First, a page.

Blind Image Source Device Identification: Practicality and Challenges

Blind Image Source Device Identification: Practicality and Challenges

Udaya Sameer Venkata (Department of Computer Science and Engineering, National Institute of Technology, Rourkela, India) and Ruchira Naskar (Department of Computer Science and Engineering, National Institute of Technology, Rourkela, India)
Copyright: © 2018 |Pages: 16
DOI: 10.4018/IJISP.2018070105

Abstract

This article describes how digital forensic techniques for source investigation and identification enable forensic analysts to map an image under question to its source device, in a completely blind way, with no a-priori information about the storage and processing. Such techniques operate based on blind image fingerprinting or machine learning based modelling using appropriate image features. Although researchers till date have succeeded to achieve extremely high accuracy, more than 99% with 10-12 candidate cameras, as far as source device prediction is concerned, the practical application of the existing techniques is still doubtful. This is due to the existence of some critical open challenges in this domain, such as exact device linking, open-set challenge, classifier overfitting and counter forensics. In this article, the authors identify those open challenges, with an insight into possible solution strategies.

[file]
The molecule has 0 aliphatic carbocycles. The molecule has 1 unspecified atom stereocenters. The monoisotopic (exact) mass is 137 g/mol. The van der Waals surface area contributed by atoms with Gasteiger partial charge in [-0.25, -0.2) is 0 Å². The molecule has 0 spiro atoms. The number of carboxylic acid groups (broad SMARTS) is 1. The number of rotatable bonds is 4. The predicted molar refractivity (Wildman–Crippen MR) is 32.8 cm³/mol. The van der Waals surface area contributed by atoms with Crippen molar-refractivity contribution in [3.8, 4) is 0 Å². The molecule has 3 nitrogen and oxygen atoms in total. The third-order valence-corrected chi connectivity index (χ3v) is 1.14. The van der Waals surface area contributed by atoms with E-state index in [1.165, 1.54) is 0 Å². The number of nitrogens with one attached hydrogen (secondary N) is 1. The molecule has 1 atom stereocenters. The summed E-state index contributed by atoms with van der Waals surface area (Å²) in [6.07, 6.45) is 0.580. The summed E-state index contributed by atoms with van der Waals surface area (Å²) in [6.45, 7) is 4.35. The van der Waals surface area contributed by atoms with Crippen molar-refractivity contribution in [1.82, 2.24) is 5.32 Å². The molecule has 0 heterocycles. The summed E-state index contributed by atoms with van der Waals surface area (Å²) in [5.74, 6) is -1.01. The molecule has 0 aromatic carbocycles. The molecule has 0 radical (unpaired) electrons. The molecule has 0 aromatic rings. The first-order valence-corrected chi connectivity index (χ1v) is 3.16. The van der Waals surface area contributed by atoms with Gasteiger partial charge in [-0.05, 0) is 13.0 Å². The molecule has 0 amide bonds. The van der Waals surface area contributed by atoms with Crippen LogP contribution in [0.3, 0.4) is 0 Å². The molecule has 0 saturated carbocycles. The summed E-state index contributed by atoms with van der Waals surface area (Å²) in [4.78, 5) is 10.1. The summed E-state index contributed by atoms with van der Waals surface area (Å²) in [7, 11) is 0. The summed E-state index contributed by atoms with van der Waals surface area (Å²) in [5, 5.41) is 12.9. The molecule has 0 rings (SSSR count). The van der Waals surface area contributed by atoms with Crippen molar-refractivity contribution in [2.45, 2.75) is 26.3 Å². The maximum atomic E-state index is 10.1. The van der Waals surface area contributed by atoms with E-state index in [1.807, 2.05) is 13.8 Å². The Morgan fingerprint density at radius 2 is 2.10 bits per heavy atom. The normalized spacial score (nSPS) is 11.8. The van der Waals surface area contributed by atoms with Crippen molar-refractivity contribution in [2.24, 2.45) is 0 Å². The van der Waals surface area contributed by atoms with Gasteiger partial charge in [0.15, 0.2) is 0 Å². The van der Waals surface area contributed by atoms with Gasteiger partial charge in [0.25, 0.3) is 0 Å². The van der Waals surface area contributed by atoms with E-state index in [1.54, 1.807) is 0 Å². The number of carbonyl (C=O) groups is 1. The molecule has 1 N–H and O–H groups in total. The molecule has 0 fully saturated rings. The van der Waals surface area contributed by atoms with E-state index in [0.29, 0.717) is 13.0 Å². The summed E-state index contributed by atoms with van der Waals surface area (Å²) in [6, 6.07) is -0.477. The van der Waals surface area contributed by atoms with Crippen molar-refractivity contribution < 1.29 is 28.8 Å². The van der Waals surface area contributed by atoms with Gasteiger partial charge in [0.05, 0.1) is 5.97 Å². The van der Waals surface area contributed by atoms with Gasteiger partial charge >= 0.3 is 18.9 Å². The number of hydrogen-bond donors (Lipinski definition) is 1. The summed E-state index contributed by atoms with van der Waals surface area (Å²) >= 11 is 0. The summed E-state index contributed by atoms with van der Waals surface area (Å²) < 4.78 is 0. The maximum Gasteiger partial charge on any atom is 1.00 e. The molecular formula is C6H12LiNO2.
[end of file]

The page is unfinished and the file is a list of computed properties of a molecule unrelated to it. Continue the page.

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Source camera identification has been solved following two primary approaches. First, using camera fingerprints (Lukas, 2006), and second, through machine learning based model (Kharrazi et al., 2004). In the camera fingerprinting based techniques, Photo Response Non-Uniformity (PRNU) (Lukas, 2006) noise, a unique fingerprint formed on the camera's sensor while an image is captured, acts as the primary attribute to map an image to its source. Every camera manufacturer uses different sensors for different devices. The photo--electronic conversion of incident light to digital form, generates a noise at each pixel location of the sensor, hence producing a noise pattern, completely unique to the underlying sensor and thus the camera device.

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